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March 10, 2021 - Stress and sleeplessness are familiar bedfellows. How do we break the cycle to get the immune-boosting zzz’s that we need? Sleep expert, Dr. Michael Breus shares his favorite tips. Save the date for his Masterclass on March 30.
According to Dr. Michael Breus, sleeping well when you’re stressed is difficult but not because of why most people think. It’s common to blame those racing thoughts as the source of the problem but it’s also our biology at work. When you’re stressed, your body releases a stress hormone called cortisol. This elevates your blood pressure which gets your muscles tensing, your heart pumping and your brain on overdrive. It’s called the “fight-or-flight” response, two activities not correlated with good sleep. Stress activates this hardwired survival mechanism. Whether or not there’s a saber tooth tiger chasing you, your nervous system thinks there is. Bottom line: Our bodies are hardwired to stay awake when we’re stressed.
On the other side of the coin, not only does stress lead to poor sleep, poor sleep also leads to more stress! Researchers at UC Berkeley found that a single sleepless night can lead to a 30 percent increase in emotional stress levels.
But let’s give our nervous systems a break. This is a safety mechanism. It’s trying to keep us alive because stress equals danger. What can we do about it? There are some basic sleep hygiene hacks that we can all follow, whether we are 8 or 48 or 88.
Dr. Breus will be joining our Wellness Pioneer Anna Bjurstam on March 30, 10:00 am PST, 1:00 pm EST, 6:00 pm UK time. You can sign up via our website.
In a family, sleeplessness can be shared as well. As anyone with a teething infant knows, when a child isn’t sleeping well, nobody in the house is sleeping well.
What are some ways to get the entire house back into their circadian rhythm?
First, let’s understand one of the problems that arise during a pandemic. With so many of us living our entire lives from home, the normal morning routines that kickstarted our day are often out the window. We wake up later, we don’t shower. Instead, we roll out of bed, turn on the computer – without video – for our morning calls and it all becomes a blur. The inconsistency in our wake-up times can mess up our circadian rhythm and make falling asleep and sleeping well more difficult.
Children are facing the same problem with attending school at home. Their wake-up times get pushed later, they’re getting less exercise and sunlight on their faces. They stay up later. Plus, they may have less-patient parents at the end of the day as mom or dad has spent the entire day juggling childcare, working and cooking, for example.
What Dr. Breus has seen in this scenario is a kind of sleep procrastination, where people put off sleep to have an hour or two of alone time in the evening after everyone has gone to bed. But spacing out by scrolling down one’s Facebook or Twitter feed is not very relaxing. As he says, if you’re going to veg out, do it with your eyes closed! Your future self will thank you.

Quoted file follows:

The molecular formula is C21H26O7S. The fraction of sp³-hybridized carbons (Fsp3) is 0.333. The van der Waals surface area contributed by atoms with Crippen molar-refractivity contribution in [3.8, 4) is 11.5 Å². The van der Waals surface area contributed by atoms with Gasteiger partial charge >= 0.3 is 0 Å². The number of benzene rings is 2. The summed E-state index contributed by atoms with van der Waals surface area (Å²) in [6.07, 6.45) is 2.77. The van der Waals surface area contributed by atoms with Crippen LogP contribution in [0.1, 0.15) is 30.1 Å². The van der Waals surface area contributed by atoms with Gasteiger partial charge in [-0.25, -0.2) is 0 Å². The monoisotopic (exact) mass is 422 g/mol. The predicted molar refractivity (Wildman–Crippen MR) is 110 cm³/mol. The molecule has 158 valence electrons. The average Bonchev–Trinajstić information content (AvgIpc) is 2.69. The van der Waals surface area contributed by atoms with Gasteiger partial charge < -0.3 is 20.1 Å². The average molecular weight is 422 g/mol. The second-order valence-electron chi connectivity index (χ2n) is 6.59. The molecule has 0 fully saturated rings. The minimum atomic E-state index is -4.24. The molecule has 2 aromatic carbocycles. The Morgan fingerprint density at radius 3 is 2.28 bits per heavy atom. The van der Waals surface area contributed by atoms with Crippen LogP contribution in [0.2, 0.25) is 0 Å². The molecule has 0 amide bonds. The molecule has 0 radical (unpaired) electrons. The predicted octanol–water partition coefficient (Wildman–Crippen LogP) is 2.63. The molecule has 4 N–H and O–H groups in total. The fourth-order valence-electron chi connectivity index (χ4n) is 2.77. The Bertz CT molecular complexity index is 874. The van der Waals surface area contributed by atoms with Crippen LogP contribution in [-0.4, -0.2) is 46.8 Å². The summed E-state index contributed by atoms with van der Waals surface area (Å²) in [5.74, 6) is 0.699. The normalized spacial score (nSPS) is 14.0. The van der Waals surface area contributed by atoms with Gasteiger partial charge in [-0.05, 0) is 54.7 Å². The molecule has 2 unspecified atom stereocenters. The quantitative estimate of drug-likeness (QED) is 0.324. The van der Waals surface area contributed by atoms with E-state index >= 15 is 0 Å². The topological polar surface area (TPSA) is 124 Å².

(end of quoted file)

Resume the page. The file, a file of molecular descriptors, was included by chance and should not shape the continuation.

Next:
Also, remember the importance of a consistent morning routine. Although the last thing we may want to do in the morning is wake a sleeping child, setting a time in the morning and sticking to it is the foundation of good sleep. After a couple of weeks, this routine will get easier and easier.
The secret to good sleep is the same for a child or an adult. We all need schedules. If there’s anything that’s going to save us during this challenging time, it’s our circadian rhythm. The good sleep that will come from a healthy circadian rhythm will make us stronger, more resilient, and healthier.
At the end of the day, sleep is a performance activity. You need the right equipment, and you have to train for it. According to Dr. Breus, the best ways to train are:
1. Wake up at the same time every day and make sure to get some sunlight in the morning. This sets your circadian rhythm for the entire day which is essential not only for good sleep at bedtime but for a strong immune system as well.
2. Move! When we don’t move, we put on weight and that increased weight can make it more difficult to sleep. Also, sleep has a recovery function. If you don’t do anything during the day that you need to recover from like pushing your muscles with exercise, you don’t need the sleep as much, so you don’t sleep as well.
3. Stop caffeine by 2:00 pm.
4. Stop alcohol three hours before you plan on going to sleep.
5. Don’t exercise before you go to bed because it can raise your core temperature which can make it difficult to sleep. If you do, wait four hours.
Michael J. Breus, Ph.D., is a Clinical Psychologist and both a Diplomate of the American Board of Sleep Medicine and a Fellow of The American Academy of Sleep Medicine. He is one of only 168 psychologists in the world to have passed the Sleep Medicine Specialty board without going to Medical School. Dr. Breus was recently named the Top Sleep Specialist in California by Reader’s Digest, and one of the 10 most influential people in sleep. Dr. Breus is on the clinical advisory board of The Dr. Oz Show and makes frequent appearances on it.